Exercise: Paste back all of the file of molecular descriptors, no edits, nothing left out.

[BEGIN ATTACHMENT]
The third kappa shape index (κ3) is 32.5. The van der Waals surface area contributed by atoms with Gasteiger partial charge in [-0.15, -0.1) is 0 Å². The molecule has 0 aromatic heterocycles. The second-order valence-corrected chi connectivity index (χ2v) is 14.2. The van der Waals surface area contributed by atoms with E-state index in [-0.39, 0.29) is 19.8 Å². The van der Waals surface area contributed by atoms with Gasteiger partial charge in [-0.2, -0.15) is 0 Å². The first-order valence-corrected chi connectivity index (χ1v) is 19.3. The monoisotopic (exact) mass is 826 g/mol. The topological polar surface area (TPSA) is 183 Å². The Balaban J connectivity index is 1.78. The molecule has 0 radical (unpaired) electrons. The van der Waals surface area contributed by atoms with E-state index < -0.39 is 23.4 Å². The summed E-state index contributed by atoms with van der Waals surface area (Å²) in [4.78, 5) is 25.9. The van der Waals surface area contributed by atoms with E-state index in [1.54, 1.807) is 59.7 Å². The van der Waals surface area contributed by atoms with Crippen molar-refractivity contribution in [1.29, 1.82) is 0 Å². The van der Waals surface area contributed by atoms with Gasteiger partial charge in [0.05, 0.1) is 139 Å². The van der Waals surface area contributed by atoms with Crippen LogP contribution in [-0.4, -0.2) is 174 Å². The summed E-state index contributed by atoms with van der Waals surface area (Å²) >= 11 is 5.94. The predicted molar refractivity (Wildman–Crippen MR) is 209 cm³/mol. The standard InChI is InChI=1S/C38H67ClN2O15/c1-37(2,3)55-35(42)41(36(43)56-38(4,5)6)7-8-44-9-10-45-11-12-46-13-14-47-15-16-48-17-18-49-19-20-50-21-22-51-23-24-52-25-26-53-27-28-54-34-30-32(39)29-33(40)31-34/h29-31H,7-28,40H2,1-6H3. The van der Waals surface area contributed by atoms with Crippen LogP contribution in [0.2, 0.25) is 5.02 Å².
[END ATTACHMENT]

The third kappa shape index (κ3) is 32.5. The van der Waals surface area contributed by atoms with Gasteiger partial charge in [-0.15, -0.1) is 0 Å². The molecule has 0 aromatic heterocycles. The second-order valence-corrected chi connectivity index (χ2v) is 14.2. The van der Waals surface area contributed by atoms with E-state index in [-0.39, 0.29) is 19.8 Å². The van der Waals surface area contributed by atoms with Gasteiger partial charge in [-0.2, -0.15) is 0 Å². The first-order valence-corrected chi connectivity index (χ1v) is 19.3. The monoisotopic (exact) mass is 826 g/mol. The topological polar surface area (TPSA) is 183 Å². The Balaban J connectivity index is 1.78. The molecule has 0 radical (unpaired) electrons. The van der Waals surface area contributed by atoms with E-state index < -0.39 is 23.4 Å². The summed E-state index contributed by atoms with van der Waals surface area (Å²) in [4.78, 5) is 25.9. The van der Waals surface area contributed by atoms with E-state index in [1.54, 1.807) is 59.7 Å². The van der Waals surface area contributed by atoms with Crippen molar-refractivity contribution in [1.29, 1.82) is 0 Å². The van der Waals surface area contributed by atoms with Gasteiger partial charge in [0.05, 0.1) is 139 Å². The van der Waals surface area contributed by atoms with Crippen LogP contribution in [-0.4, -0.2) is 174 Å². The summed E-state index contributed by atoms with van der Waals surface area (Å²) >= 11 is 5.94. The predicted molar refractivity (Wildman–Crippen MR) is 209 cm³/mol. The standard InChI is InChI=1S/C38H67ClN2O15/c1-37(2,3)55-35(42)41(36(43)56-38(4,5)6)7-8-44-9-10-45-11-12-46-13-14-47-15-16-48-17-18-49-19-20-50-21-22-51-23-24-52-25-26-53-27-28-54-34-30-32(39)29-33(40)31-34/h29-31H,7-28,40H2,1-6H3. The van der Waals surface area contributed by atoms with Crippen LogP contribution in [0.2, 0.25) is 5.02 Å².